In a voyage charterparty, the charterer pays freight to the owner. This is payment, not only for the voyage itself, but also for the agreed time in which to load and discharge his cargo. If a charterer takes longer to load and discharge than the laytime provided for in the charterparty, then he is usually liable to pay damages by way of demurrage. The rate of demurrage is normally fixed on a daily basis and will be payable per day or pro rata for any part of a day. Some charterparties also provide that if the cargo is loaded and discharged in less than the laytime allowed, then the shipowner will pay a sum of money to the charterer. This is despatch and is often set at half the demurrage rate.

Port Nominations – a Voyage Charter perspective

The key difference under a voyage charter is that the vessel, if detained, will not be earning hire. Unless demurrage is running or it can be shown that there is an actionable breach by the charterer, the risk falls upon the owner and in particular does so where the safety of the nominated port or berth has been agreed by the owner.

Impossibility at time of nomination

Where a charterer nominates a port which is simply impossible to reach because of the oil spill – for example if the nominated port is shut at the time of nomination, or if the slick prevents port access – the charterer is obliged to make another nomination.

Supervening impossibility

If at the time the charterer makes the nomination the port is open but it is subsequently closed, an issue arises whether a voyage charterer has to nominate another port for loading or discharge.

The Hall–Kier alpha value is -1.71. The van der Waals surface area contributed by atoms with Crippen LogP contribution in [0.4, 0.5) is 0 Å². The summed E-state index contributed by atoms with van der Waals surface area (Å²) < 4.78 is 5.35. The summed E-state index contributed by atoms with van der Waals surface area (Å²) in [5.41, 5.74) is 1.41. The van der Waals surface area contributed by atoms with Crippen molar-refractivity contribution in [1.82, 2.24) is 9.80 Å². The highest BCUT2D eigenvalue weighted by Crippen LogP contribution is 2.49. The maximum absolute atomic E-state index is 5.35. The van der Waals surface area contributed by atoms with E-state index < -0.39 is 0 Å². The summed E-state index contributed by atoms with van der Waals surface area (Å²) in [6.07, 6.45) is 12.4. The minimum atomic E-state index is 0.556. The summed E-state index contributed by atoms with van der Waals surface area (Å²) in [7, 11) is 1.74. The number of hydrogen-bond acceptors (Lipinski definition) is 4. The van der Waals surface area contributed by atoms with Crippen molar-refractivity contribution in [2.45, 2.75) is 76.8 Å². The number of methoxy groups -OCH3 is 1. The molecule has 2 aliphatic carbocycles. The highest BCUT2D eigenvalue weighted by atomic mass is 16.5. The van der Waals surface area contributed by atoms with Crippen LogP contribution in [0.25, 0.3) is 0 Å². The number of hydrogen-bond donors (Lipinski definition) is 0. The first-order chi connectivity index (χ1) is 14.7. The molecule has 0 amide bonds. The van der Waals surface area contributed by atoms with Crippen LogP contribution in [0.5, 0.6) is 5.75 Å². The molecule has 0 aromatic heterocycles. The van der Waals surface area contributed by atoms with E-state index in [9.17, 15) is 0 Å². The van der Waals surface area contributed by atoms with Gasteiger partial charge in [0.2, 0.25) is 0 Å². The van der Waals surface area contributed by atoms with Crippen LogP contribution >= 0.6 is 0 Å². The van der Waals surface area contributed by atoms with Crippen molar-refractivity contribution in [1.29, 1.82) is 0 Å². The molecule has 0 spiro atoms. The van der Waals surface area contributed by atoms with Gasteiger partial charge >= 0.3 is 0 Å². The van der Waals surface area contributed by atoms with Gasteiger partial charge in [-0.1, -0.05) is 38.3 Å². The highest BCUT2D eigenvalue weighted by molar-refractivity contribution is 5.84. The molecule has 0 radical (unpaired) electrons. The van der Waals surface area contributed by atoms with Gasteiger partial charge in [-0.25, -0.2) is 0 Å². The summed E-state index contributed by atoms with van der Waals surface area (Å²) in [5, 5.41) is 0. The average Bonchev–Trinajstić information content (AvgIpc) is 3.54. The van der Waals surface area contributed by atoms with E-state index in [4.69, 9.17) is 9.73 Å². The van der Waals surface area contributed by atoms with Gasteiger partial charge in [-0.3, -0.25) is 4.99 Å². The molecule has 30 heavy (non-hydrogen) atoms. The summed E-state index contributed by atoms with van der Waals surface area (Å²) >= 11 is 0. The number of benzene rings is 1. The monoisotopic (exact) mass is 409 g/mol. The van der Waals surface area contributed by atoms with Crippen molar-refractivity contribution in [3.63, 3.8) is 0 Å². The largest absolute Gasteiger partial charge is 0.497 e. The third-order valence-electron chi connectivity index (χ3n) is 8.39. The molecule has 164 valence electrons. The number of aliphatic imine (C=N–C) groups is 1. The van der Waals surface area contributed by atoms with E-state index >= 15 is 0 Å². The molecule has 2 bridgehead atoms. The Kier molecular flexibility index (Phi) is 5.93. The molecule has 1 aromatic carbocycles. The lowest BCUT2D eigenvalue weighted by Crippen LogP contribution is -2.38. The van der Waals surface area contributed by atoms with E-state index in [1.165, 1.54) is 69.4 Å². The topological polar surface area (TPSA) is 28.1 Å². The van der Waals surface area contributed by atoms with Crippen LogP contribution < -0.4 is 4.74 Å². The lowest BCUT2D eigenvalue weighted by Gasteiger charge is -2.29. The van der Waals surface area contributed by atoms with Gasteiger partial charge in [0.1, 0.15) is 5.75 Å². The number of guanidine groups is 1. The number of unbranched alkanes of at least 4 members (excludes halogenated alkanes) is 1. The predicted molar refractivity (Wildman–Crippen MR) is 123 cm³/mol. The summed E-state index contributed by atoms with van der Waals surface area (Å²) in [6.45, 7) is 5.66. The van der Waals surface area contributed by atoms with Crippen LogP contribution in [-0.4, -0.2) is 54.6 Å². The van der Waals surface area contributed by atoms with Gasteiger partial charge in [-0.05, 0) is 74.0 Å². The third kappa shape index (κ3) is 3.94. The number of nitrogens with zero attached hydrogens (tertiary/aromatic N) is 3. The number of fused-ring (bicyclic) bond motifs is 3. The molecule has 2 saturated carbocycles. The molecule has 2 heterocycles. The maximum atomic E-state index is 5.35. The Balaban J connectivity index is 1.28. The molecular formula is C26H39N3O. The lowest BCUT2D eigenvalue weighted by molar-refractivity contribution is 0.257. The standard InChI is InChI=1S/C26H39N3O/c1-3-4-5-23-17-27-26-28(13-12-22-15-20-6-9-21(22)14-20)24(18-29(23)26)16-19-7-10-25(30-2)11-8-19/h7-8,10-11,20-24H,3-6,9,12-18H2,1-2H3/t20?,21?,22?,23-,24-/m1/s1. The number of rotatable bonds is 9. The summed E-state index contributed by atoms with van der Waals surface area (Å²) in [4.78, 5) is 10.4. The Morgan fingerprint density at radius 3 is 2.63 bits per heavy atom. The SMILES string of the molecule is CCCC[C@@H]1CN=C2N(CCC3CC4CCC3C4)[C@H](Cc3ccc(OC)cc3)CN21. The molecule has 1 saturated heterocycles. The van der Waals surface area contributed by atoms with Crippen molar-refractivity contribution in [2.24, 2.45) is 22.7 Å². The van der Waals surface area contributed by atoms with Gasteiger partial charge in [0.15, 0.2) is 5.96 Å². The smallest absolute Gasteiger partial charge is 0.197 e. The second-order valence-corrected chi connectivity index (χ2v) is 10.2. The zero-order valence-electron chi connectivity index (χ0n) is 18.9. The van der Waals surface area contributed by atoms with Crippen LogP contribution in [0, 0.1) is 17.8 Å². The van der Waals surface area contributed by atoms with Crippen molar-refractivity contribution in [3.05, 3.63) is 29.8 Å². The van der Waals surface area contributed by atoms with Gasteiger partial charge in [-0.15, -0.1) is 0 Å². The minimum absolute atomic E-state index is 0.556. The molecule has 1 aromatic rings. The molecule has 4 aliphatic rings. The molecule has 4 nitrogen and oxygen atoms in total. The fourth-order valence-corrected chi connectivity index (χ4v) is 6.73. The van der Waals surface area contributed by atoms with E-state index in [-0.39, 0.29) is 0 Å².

If a charterer has validly nominated a load or discharge port under a voyage charter, that nomination can be changed but only with the agreement of the owner. Absent agreement, the vessel may proceed to the port “or so near thereunto as she may safely get/ reach” and there give notice of readiness and sit there earning demurrage until the port clears. A charterer will be advised to negotiate revised terms well in advance if there are real concerns that the port will not promptly re-open.



The most common defense a charterer could use in order to be rendered not liable in case of the occurrence of any untoward incident, is that the incident was due to the disregard or negligence of the master or the crew. It is a prime duty of the master or captain of the ship to steer the ship to safety and hence have assessed the safety of the port prior to navigating the ship to that port. However, when the order is issued to the Master to steer the ship toward that port, then there is a conflict of duty because there is either the breach of contract in case the master refuses to abide by the order or the breach of his duty in the event that he fails to ensure the safety of the ship. If the master acts reasonably, even though mistakenly, in the situation confronting him it is unlikely that his actions will be held to have caused the damage. [16]

However, the advent of the International Safety Management Code [17] has altered considerably the Master’s position. As per Article 5, the master shall continue to have authority and responsibility to make decisions and Article 6.1.3 dictates that he must be offered the necessary support to do so.

He is also required to be familiar with the safety management system of the company that has recruited him as well as per Article 6.1.2 of the ISM Code. The company is also duty-bound to assure the familiarity of the employees with the company’s safety management system as per Article 6.3 of the ISM Code.